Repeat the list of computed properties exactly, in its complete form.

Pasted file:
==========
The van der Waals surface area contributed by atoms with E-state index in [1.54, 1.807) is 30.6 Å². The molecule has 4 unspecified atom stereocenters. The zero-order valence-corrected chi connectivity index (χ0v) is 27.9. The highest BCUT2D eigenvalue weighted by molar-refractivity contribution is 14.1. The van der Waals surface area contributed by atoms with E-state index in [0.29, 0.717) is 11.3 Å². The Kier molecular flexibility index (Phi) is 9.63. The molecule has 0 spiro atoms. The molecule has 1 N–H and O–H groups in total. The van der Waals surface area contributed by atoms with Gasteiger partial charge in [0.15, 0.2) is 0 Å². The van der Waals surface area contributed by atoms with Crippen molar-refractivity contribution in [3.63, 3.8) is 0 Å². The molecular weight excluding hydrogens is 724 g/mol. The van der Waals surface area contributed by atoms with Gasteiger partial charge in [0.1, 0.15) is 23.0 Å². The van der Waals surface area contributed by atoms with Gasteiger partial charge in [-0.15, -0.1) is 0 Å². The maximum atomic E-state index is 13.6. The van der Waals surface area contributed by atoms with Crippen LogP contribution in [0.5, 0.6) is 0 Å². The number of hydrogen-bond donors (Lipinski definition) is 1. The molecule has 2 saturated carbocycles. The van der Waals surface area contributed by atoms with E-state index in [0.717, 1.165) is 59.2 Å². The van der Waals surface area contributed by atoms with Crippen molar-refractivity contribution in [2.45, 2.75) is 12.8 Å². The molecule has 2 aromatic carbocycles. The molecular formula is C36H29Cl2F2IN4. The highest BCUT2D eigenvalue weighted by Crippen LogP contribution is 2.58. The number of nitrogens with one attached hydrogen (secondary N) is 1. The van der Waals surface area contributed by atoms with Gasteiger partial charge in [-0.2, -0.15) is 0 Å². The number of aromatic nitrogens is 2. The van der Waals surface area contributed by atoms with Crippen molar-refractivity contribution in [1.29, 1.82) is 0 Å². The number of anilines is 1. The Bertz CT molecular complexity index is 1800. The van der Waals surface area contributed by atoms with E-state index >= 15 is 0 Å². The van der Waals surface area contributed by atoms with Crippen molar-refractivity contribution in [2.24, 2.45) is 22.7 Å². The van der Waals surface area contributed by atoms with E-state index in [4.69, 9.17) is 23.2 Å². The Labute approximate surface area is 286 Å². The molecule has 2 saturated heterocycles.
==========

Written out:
The van der Waals surface area contributed by atoms with E-state index in [1.54, 1.807) is 30.6 Å². The molecule has 4 unspecified atom stereocenters. The zero-order valence-corrected chi connectivity index (χ0v) is 27.9. The highest BCUT2D eigenvalue weighted by molar-refractivity contribution is 14.1. The van der Waals surface area contributed by atoms with E-state index in [0.29, 0.717) is 11.3 Å². The Kier molecular flexibility index (Phi) is 9.63. The molecule has 0 spiro atoms. The molecule has 1 N–H and O–H groups in total. The van der Waals surface area contributed by atoms with Gasteiger partial charge in [0.15, 0.2) is 0 Å². The van der Waals surface area contributed by atoms with Crippen molar-refractivity contribution in [3.63, 3.8) is 0 Å². The molecular weight excluding hydrogens is 724 g/mol. The van der Waals surface area contributed by atoms with Gasteiger partial charge in [0.1, 0.15) is 23.0 Å². The van der Waals surface area contributed by atoms with Gasteiger partial charge in [-0.15, -0.1) is 0 Å². The maximum atomic E-state index is 13.6. The van der Waals surface area contributed by atoms with Crippen LogP contribution in [0.5, 0.6) is 0 Å². The number of hydrogen-bond donors (Lipinski definition) is 1. The molecule has 2 saturated carbocycles. The van der Waals surface area contributed by atoms with E-state index in [0.717, 1.165) is 59.2 Å². The van der Waals surface area contributed by atoms with Crippen molar-refractivity contribution in [2.45, 2.75) is 12.8 Å². The molecule has 2 aromatic carbocycles. The molecular formula is C36H29Cl2F2IN4. The highest BCUT2D eigenvalue weighted by Crippen LogP contribution is 2.58. The number of nitrogens with one attached hydrogen (secondary N) is 1. The van der Waals surface area contributed by atoms with Gasteiger partial charge in [-0.2, -0.15) is 0 Å². The number of aromatic nitrogens is 2. The van der Waals surface area contributed by atoms with Crippen molar-refractivity contribution in [1.29, 1.82) is 0 Å². The number of anilines is 1. The Bertz CT molecular complexity index is 1800. The van der Waals surface area contributed by atoms with E-state index >= 15 is 0 Å². The van der Waals surface area contributed by atoms with Crippen molar-refractivity contribution in [2.24, 2.45) is 22.7 Å². The van der Waals surface area contributed by atoms with E-state index in [4.69, 9.17) is 23.2 Å². The Labute approximate surface area is 286 Å². The molecule has 2 saturated heterocycles.